Details on the procedure for securing residence documents may be found at:
2. Permanent Residence: Check to see if you have acquired the EU right of permanent residence in the UK and if so apply for a Permanent Registration Certificate (EU citizens/EEA nationals) or a Permanent Residence Card (non-EU/non-EEA family members). – Those people who have acquired documents recognising permanent residence may be better off than those who have not, if and when the UK leaves the EU.
3. Keep a record of your time in the UK: If you are unsure about whether you have spent enough time in the UK doing things that give you a right of residence, write down a time-line or chronology of the time or times you have been in the UK, what you were doing and when you were doing it.
4. Evidence: Keep all the documentary evidence you can about where you were living and when (tenancy agreements, utility bills, etc), what you were doing (for example records of work such as payslips or P60s, or study records from you school, college or university).
5. Mind the gap: If there are gaps in the time you spent in the UK, or periods of time when you were in the UK not working, you may still have been enjoying an EU right of residence in the UK. Do not give up hope. Keep a careful record and seek advice.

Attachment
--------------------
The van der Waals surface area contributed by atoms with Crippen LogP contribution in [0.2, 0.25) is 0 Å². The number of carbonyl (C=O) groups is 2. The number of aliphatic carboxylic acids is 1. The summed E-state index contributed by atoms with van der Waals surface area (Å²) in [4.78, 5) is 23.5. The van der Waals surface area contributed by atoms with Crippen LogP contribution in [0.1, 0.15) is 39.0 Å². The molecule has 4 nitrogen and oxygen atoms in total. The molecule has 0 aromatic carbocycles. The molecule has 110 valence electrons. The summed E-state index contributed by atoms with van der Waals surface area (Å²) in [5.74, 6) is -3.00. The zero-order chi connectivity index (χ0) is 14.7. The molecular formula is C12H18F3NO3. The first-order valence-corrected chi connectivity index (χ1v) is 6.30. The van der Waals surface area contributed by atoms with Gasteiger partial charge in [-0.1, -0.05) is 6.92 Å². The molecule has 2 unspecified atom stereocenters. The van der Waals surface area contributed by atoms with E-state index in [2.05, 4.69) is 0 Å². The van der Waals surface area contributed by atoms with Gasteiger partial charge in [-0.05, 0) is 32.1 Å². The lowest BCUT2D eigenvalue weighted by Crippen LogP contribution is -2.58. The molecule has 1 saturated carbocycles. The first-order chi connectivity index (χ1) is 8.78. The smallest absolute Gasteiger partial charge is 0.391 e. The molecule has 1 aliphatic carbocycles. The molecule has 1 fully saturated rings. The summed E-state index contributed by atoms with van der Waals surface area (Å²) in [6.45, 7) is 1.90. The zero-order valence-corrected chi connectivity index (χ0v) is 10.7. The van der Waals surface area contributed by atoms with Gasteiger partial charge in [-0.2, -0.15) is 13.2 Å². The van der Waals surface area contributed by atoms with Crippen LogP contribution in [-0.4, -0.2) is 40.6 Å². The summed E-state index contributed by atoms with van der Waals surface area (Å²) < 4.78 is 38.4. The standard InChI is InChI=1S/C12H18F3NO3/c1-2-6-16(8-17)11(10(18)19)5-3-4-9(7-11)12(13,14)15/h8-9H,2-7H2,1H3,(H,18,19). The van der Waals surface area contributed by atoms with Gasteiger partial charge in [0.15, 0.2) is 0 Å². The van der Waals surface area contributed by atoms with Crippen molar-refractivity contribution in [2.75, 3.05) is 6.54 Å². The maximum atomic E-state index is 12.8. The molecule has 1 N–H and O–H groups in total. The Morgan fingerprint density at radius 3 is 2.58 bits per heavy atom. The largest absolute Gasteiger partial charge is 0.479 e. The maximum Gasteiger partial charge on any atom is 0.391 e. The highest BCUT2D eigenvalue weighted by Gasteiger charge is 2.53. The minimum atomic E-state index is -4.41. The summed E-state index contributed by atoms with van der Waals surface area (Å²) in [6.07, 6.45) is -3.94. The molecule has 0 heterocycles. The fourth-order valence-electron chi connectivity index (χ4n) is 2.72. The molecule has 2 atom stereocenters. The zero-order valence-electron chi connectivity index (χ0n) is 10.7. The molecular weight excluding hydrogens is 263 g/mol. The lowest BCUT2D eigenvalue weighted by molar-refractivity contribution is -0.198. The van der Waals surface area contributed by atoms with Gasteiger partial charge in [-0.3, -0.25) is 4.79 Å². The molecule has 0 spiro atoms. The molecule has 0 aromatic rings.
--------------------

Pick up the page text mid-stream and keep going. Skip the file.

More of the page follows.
6. Aggregation: remember that it may be possible to push periods of UK presence and/or activity in the UK together to builds up periods of time that enable you to acquire a right of permanent residence. Seek advice if unsure.
7. EU Permanent Residence in the UK: Permanent residence is usually acquired after five years exercising a right of free movement, though in some cases it may be acquired in less time, where you are approaching retirement, are permanently incapacitated or there has been a death in the family.
8. The principle ways of exercising free movement rights/rights to reside are:
(i) As a Jobseeker (a time-limited status)
(ii) As a Worker/employee
(iii) Some Workers, may retain worker status when no longer working for periods of time. You may need specialist advice if you think this may apply to you.
(iv) As a Self-employed person
(v) As a Self-sufficient person (such a person needs comprehensive sickness insurance: this can be private health care, or in some cases public health care rights from your home country. This is a complex area on which you may need advice)
(vi) As a Student (as above, needs comprehensive sickness insurance)
(vii) As a family member (of any nationality) of an EU citizen/EEA national who is exercising free movement rights: (1) spouses, (2) civil partners, (3) children and grandchildren(descendants) under 21 or if 21 and over where dependent, dependent parents and grandparents (relatives in ascending line)